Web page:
Chef Dale Talde at Massoni
Who says you can’t have pizza for breakfast? Not chef Dale Talde that’s for sure, especially with a breakfast pie consisting of egg, bacon, and srirancha sauce. Nestled inside Manhattan’s Arlo NoMad Hotel, Massoni offers unique Italian-like cuisine with Asian flavors; a crazy concoction that has guests returning again and again.
"While the foundation of each dish is rooted in Italian cuisine, we also add our global spin on top,” says chef Dale Talde. “Our Biriyani Rice Balls are a good example of this. Rather than using the typical Arborio rice, which is the norm with risotto, we use biriyani rice and infuse our tomato sauce with yogurt and Indian spices. Another good example is our cannoli, which we fill with beef tartare, rather than cannoli cream. Our guests love the unexpected, since there are so many options in NYC, and so I believe that it’s these twists that keep them coming back.”
Chef Josh Pinsky at Momofuku Nishi
Momofuku Nishi (backed by restauranteur, David Chang) is known to be a happening joint in Chelsea, with its loud crowds chatting among their Italian-Asian plates, but chef Josh Pinsky makes the noise worth it. Mastering the different cooking techniques found in Italy and Korea, Pinsky redefines global flavors with his own homemade staples, including the likes of raw beef dishes and marinated beet plates. And let's not forget those butter noodles. No wonder this comfy space with all-over wood design is always bustling.
Chef Harold Moore at Harold's Meat + Three
A warm interior that’s as welcoming as the food, chef Harold Moore does it right inside Harold’s Meat + Three in Soho. It combines casual elegance inside a relaxed cafeteria-like setting that charms the sophisticates and trendsetters alike. What sets this spot apart is the hearty portions, as each entree comes with not one, not two, but three sides. And with big dishes like fried chicken and gourmet burgers, you want the proper fixins’.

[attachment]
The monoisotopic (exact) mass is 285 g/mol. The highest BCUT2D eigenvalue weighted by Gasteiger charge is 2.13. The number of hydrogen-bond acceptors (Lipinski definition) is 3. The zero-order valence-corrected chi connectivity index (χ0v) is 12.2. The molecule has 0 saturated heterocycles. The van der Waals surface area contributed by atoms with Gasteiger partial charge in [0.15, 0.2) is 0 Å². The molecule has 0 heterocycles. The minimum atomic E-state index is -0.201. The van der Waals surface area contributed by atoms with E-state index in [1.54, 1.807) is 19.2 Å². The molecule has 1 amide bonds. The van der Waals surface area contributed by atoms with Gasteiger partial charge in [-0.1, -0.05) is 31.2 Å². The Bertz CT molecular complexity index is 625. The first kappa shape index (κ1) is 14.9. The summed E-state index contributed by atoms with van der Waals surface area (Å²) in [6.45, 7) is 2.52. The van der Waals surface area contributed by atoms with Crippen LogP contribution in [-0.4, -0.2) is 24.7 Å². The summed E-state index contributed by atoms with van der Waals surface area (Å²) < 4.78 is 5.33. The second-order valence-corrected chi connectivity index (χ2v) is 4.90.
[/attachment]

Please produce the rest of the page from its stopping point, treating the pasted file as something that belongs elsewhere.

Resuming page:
Chefs/Co-Owners, Ken Oringer and Jamie Bissonnette at Toro
Originally from Boston, you can find this New York City location of the popular Toro in an old Nabisco Factory. Turned into a trendy loft made to look like a traditional Barcelona bar, this place is known to shell out some tasty tapas. The chefs/co-owners, Ken Oringer and Jamie Bissonnette get crafty with their small, shareable plates that consists of traditional Spanish-inspired options that are made with local ingredients.
And both chefs are excited for the future, as they see see big things coming to the New York City dining scene.
"l look forward to seeing more funky fast casual restaurants,” says Ken Oringer. “And more modern Mexican cooking."
"I think there will be more Indian influence in cuisine across the board, even at non-Indian establishments,” says Jamie Bissonnette. “Same goes for Middle Eastern food, one of my favorites."
Executive Chef Fitz Tallon at Eataly
Enjoy a sit down meal or grab something on-the-go at Eataly, a worldwide marketplace with a popular New York City location. Mixed with an array of artisans from all over, there are plenty of talented culinary pros that help create the delicious food found here, including executive chef -Fitz Tallon who is known for whipping up classic pasta dishes.
"What makes the Eataly experience so unique is its relationship between market and restaurant,” says exectuive chef Fitz Tallon. “I love being surrounded by not only chefs, but staff and owners who deeply care about food and the culture that surrounds it. Eataly is one of those ever-changing and always-growing companies that never provides a dull moment, so I'm always looking forward to what's next."